Irlen Syndrome Adult Dyslexia And Related Conditions
One condition that a dyslexic person may have is the Irlen Syndrome. This condition is very much related to dyslexia since, they both have a number of similar symptoms. Additionally, a lot of dyslexics have this syndrome, along with having dyslexia itself.
From research and testing, it was found that a diversity of problems could result from seeing a distorted page of numbers, words, and musical notes. It can actually affect reading, spelling, and writing. Also, there are times that math, copying skills, music reading, driving, sports performance, ability to work on a computer, and being comfortable under fluorescent lights are also affected.
Defining Irlen Syndrome
People with this syndrome perceive the printed page in a different way than those people that has normal vision. If you have this, you are obliged to constantly adapt to the distortions you are seeing on the printed page.
You can become a slow or inefficient reader because of this. Additionally, you may exhibit poor comprehension, since you don’t really understand what you are reading. You can also suffer from headaches, strain, or fatigue.
The condition can affect your attention-span, motivation, energy-level, depth-perception, handwriting, and most of all, your self-esteem. People who sufferers from this condition are sometimes labeled as underachievers that have behavioral, motivational or attitudinal problems.
This syndrome is considered to be a variable and complex condition that is often found co-existing with other learning-disabilities, such as dyslexia.
The Beginnings of Irlen Syndrome
The syndrome was identified first by Helen Irlen, an Educational Psychologist. This happened in the 1980’s while working in California with adult-learners. She was able to observe that a number of her students can read with better ease every time they used a colored overlay to cover the printed page they are reading.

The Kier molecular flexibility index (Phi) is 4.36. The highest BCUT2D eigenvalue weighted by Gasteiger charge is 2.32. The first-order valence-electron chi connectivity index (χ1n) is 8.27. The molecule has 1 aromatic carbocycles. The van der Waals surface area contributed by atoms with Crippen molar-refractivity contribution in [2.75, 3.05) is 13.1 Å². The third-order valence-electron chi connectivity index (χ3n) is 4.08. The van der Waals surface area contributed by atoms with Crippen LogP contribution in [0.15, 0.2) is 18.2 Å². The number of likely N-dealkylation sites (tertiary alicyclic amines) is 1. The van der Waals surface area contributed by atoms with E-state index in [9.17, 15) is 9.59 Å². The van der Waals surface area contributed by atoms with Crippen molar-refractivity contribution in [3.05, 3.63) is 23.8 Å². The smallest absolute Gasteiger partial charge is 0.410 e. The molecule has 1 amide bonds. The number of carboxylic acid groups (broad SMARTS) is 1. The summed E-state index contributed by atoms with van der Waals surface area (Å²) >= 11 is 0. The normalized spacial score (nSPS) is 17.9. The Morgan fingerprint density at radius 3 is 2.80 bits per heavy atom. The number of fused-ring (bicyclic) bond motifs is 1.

If you are a dyslexic with this condition, you would have to undergo the patented treatment-method. Here you need to use specially formulated, colored overlays or colored lenses. You can wear these as glasses or even contact lenses. Once you use the lenses, a reduction or even elimination of perceptual-difficulties is experienced.
Their program is specifically designed to fulfill the needs of people with learning difficulties, such as ADHD, autism, dyslexia, and other conditions that can interfere with sufficient functioning inside the workplace, classroom, and socially.
Some symptoms of this syndrome are poor reading comprehension, reading in dim light, misreads words, skipping of words or lines, slow or hesitant manner of reading, and avoidance of reading itself.
While reading, a person with this condition can have numerous complaints like strain, fatigue, tiredness, sleepiness, headaches, and nausea. A person may also seem restless and fidgety while doing the task.
In regards to writing, you can have some trouble copying words, unequal spacing between characters, uphill or downhill direction of writing, and inconsistent spelling of words.
When using the computer, you can also feel fatigue and strain. You may also experience some difficulty when reading music. Also, you often have sloppy or careless math mistakes. When you write numbers in columns, they are also misaligned.
One obvious symptom however is the syndrome’s effect on your depth perception. You are often clumsy and have difficulty with sports that involve catching balls. You may also have problems in judging distances.
Most of the time, when people with dyslexia undergo treatment, the intervention is not successful since there is an underlying presence of Irlen Syndrome. That is why getting an assessment for this condition is equally important when you have dyslexia.
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